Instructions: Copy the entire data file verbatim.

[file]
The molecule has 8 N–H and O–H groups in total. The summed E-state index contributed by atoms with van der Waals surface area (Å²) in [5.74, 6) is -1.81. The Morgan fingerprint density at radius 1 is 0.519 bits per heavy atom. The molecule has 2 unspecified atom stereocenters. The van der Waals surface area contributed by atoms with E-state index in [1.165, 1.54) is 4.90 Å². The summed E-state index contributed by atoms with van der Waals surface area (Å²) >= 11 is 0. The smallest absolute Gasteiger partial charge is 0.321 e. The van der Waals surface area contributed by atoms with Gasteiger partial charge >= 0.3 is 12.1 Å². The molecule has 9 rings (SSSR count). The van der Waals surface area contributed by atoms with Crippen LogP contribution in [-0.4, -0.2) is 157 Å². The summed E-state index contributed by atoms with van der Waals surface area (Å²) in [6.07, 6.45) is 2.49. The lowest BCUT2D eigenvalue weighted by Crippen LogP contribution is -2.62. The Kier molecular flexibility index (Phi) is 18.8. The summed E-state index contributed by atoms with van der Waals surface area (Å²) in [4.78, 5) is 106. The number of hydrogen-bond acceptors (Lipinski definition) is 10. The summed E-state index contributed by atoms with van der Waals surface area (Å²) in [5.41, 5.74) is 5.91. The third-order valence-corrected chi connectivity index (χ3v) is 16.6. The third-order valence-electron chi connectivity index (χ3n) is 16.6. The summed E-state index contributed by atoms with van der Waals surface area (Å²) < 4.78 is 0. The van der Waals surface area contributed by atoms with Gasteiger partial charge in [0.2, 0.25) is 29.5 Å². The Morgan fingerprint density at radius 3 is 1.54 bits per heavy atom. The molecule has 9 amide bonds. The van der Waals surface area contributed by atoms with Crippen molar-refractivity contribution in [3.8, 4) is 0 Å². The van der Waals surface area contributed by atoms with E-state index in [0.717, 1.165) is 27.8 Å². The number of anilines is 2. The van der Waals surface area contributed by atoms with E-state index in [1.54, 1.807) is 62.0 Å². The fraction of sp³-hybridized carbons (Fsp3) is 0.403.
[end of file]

The molecule has 8 N–H and O–H groups in total. The summed E-state index contributed by atoms with van der Waals surface area (Å²) in [5.74, 6) is -1.81. The Morgan fingerprint density at radius 1 is 0.519 bits per heavy atom. The molecule has 2 unspecified atom stereocenters. The van der Waals surface area contributed by atoms with E-state index in [1.165, 1.54) is 4.90 Å². The summed E-state index contributed by atoms with van der Waals surface area (Å²) >= 11 is 0. The smallest absolute Gasteiger partial charge is 0.321 e. The van der Waals surface area contributed by atoms with Gasteiger partial charge >= 0.3 is 12.1 Å². The molecule has 9 rings (SSSR count). The van der Waals surface area contributed by atoms with Crippen LogP contribution in [-0.4, -0.2) is 157 Å². The summed E-state index contributed by atoms with van der Waals surface area (Å²) in [6.07, 6.45) is 2.49. The lowest BCUT2D eigenvalue weighted by Crippen LogP contribution is -2.62. The Kier molecular flexibility index (Phi) is 18.8. The summed E-state index contributed by atoms with van der Waals surface area (Å²) in [4.78, 5) is 106. The number of hydrogen-bond acceptors (Lipinski definition) is 10. The summed E-state index contributed by atoms with van der Waals surface area (Å²) in [5.41, 5.74) is 5.91. The third-order valence-corrected chi connectivity index (χ3v) is 16.6. The third-order valence-electron chi connectivity index (χ3n) is 16.6. The summed E-state index contributed by atoms with van der Waals surface area (Å²) < 4.78 is 0. The van der Waals surface area contributed by atoms with Gasteiger partial charge in [0.2, 0.25) is 29.5 Å². The Morgan fingerprint density at radius 3 is 1.54 bits per heavy atom. The molecule has 9 amide bonds. The van der Waals surface area contributed by atoms with Crippen molar-refractivity contribution in [3.8, 4) is 0 Å². The van der Waals surface area contributed by atoms with E-state index in [0.717, 1.165) is 27.8 Å². The number of anilines is 2. The van der Waals surface area contributed by atoms with E-state index in [1.54, 1.807) is 62.0 Å². The fraction of sp³-hybridized carbons (Fsp3) is 0.403.